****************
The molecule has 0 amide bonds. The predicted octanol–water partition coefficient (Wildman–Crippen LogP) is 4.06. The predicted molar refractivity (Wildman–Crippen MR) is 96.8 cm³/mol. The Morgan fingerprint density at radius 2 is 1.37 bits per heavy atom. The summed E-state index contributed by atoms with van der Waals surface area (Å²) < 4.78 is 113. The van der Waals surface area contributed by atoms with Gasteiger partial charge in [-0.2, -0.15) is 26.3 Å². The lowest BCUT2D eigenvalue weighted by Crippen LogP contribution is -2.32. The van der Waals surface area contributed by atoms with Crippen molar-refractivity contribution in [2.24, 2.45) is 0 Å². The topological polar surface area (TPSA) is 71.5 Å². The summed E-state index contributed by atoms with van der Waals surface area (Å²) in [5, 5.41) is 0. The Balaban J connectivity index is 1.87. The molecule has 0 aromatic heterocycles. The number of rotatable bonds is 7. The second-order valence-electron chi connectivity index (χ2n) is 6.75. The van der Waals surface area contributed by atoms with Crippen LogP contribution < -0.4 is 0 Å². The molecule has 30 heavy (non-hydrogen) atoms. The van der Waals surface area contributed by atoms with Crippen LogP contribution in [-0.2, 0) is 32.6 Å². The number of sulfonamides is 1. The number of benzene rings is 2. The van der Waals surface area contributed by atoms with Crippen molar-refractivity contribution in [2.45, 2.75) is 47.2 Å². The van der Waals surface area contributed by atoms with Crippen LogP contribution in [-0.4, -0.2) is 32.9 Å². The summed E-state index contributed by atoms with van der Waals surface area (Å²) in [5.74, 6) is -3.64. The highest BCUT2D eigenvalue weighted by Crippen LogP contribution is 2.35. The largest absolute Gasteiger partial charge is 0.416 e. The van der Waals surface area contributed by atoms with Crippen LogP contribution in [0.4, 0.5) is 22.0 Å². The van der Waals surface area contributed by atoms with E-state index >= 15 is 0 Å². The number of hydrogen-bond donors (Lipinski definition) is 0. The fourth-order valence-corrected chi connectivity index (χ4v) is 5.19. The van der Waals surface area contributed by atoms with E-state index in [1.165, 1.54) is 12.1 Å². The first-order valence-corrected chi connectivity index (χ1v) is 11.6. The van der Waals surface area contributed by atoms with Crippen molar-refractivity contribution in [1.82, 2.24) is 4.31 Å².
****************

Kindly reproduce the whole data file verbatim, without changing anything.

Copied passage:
The molecule has 0 amide bonds. The predicted octanol–water partition coefficient (Wildman–Crippen LogP) is 4.06. The predicted molar refractivity (Wildman–Crippen MR) is 96.8 cm³/mol. The Morgan fingerprint density at radius 2 is 1.37 bits per heavy atom. The summed E-state index contributed by atoms with van der Waals surface area (Å²) < 4.78 is 113. The van der Waals surface area contributed by atoms with Gasteiger partial charge in [-0.2, -0.15) is 26.3 Å². The lowest BCUT2D eigenvalue weighted by Crippen LogP contribution is -2.32. The van der Waals surface area contributed by atoms with Crippen molar-refractivity contribution in [2.24, 2.45) is 0 Å². The topological polar surface area (TPSA) is 71.5 Å². The summed E-state index contributed by atoms with van der Waals surface area (Å²) in [5, 5.41) is 0. The Balaban J connectivity index is 1.87. The molecule has 0 aromatic heterocycles. The number of rotatable bonds is 7. The second-order valence-electron chi connectivity index (χ2n) is 6.75. The van der Waals surface area contributed by atoms with Crippen LogP contribution < -0.4 is 0 Å². The molecule has 30 heavy (non-hydrogen) atoms. The van der Waals surface area contributed by atoms with Crippen LogP contribution in [-0.2, 0) is 32.6 Å². The number of sulfonamides is 1. The number of benzene rings is 2. The van der Waals surface area contributed by atoms with Crippen molar-refractivity contribution in [2.45, 2.75) is 47.2 Å². The van der Waals surface area contributed by atoms with Crippen LogP contribution in [-0.4, -0.2) is 32.9 Å². The summed E-state index contributed by atoms with van der Waals surface area (Å²) in [5.74, 6) is -3.64. The highest BCUT2D eigenvalue weighted by Crippen LogP contribution is 2.35. The largest absolute Gasteiger partial charge is 0.416 e. The van der Waals surface area contributed by atoms with Crippen LogP contribution in [0.4, 0.5) is 22.0 Å². The van der Waals surface area contributed by atoms with E-state index >= 15 is 0 Å². The number of hydrogen-bond donors (Lipinski definition) is 0. The fourth-order valence-corrected chi connectivity index (χ4v) is 5.19. The van der Waals surface area contributed by atoms with E-state index in [1.165, 1.54) is 12.1 Å². The first-order valence-corrected chi connectivity index (χ1v) is 11.6. The van der Waals surface area contributed by atoms with Crippen molar-refractivity contribution in [1.82, 2.24) is 4.31 Å².